What Does Food Have To Do With My Mood?


If you’re asking yourself, what does food have to do with my mood, you’re not alone.  Just a couple years ago I would have asked that exact same question.  For so many years, we’ve been told that our mood disorders are caused by a chemical imbalance in our brains, we may be lacking certain types of neurotransmitters.  On the surface, this makes a lot of sense, but is it true?  It turns out, there is a great deal of evidence that is showing that what may actually be causing our mood issues is poor gut health and inflammation.  Have you ever heard the term gut-brain connection?  It turns out, it really is a thing.  Our brain is connected to our gut by the vagus nerve.  What is happening in our gut has a direct link with what is going on in our brain.  Fascinating, right?  Did you know that 90% of our serotonin is created in our gut?  As you probably know, serotonin is known as the feel-good hormone.  Now that we know that the gut is directly connected to the brain via the vagus nerve, and that serotonin is made in the gut, it sure makes a lot of sense that the health of our gut is tied to our mental health.  There’s a lot more to it than that, but that gives you a bit of an idea of how gut health affects your mood.

Did you know 90% of our serotonin is created in our gut?

Earlier I brought up that your mood is also affected by inflammation in the body, this theory that is being researched is called the “cytokine theory”.  We often think of inflammation as the burn and swelling we get after falling and scraping our knee, and that is a type of inflammation, but there is also inflammation within our body that is not seen on the outside.  This is the inflammation that will affect your mood.  It can be caused by a variety of things, but a common one is food sensitivities.  Sensitivities are different than allergies, they’re sneakier.  Where you may have a peanut allergy and immediately swell up, sensitivities are sneakier and can hide.  They can take days to show up, which makes it harder to correlate them with our food, and may not appear as what we would commonly think of as a gut issues.  Some signs of food sensitivities can be runny nose, gallbladder pain, arthritic pain, hives, asthma, headaches and yes, depression.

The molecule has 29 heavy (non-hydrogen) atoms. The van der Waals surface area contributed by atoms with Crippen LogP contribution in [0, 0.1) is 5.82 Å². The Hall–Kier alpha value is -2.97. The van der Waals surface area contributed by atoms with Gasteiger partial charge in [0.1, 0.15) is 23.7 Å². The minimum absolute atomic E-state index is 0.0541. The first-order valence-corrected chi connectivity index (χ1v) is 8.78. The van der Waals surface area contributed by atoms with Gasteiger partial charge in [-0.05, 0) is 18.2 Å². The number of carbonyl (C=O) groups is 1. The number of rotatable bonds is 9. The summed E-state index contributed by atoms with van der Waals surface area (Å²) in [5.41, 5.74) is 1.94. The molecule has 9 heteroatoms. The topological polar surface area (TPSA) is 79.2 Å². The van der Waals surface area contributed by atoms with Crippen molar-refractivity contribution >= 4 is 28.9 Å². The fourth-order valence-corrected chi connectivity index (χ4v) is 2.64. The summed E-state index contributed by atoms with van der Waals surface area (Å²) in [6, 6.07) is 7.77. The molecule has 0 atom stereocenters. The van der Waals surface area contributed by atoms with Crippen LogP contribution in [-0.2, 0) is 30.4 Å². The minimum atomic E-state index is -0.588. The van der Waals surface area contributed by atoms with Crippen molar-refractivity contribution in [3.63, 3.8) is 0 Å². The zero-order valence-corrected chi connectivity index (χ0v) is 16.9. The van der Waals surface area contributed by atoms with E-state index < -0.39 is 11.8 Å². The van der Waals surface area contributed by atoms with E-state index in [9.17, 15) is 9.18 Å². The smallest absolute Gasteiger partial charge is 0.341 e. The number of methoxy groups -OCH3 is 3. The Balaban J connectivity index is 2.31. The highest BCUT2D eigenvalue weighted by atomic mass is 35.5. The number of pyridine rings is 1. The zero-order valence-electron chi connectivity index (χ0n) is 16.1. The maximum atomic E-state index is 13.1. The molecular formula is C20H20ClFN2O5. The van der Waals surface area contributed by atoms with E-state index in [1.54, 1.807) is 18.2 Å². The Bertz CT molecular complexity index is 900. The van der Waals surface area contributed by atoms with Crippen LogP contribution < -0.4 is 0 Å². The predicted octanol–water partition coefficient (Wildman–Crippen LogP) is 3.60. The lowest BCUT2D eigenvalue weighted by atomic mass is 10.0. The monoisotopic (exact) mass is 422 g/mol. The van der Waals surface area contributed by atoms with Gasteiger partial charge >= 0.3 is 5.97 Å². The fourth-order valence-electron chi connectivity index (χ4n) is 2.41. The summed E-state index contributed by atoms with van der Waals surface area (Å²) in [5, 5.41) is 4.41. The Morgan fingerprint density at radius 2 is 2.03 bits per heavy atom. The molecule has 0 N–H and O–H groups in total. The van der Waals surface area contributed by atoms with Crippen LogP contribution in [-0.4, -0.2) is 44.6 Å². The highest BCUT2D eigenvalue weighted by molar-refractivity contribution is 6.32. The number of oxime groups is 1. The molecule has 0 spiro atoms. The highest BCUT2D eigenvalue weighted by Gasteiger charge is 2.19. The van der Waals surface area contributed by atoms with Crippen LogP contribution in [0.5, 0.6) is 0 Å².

Now that you have an understanding of why your mood might be affected by your food, what do you do with that?  As bio-individuals it’s going to be different for each and every person.  What you have going on inside your body, is different from what anyone else has going on.  With that said, a great place to start is to begin eating REAL FOOD.  That means eating food without a label, food that has a short shelf life, food that this good earth of ours has given to us to nourish our bodies.  That alone will get you started down the road to better gut health and less inflammation. 

If you’d like to dig deeper and get personal about what specifically is causing your mood symptoms, I would love to help you discover possible imbalances and sensitivities, and help you start down the road to feeling your best.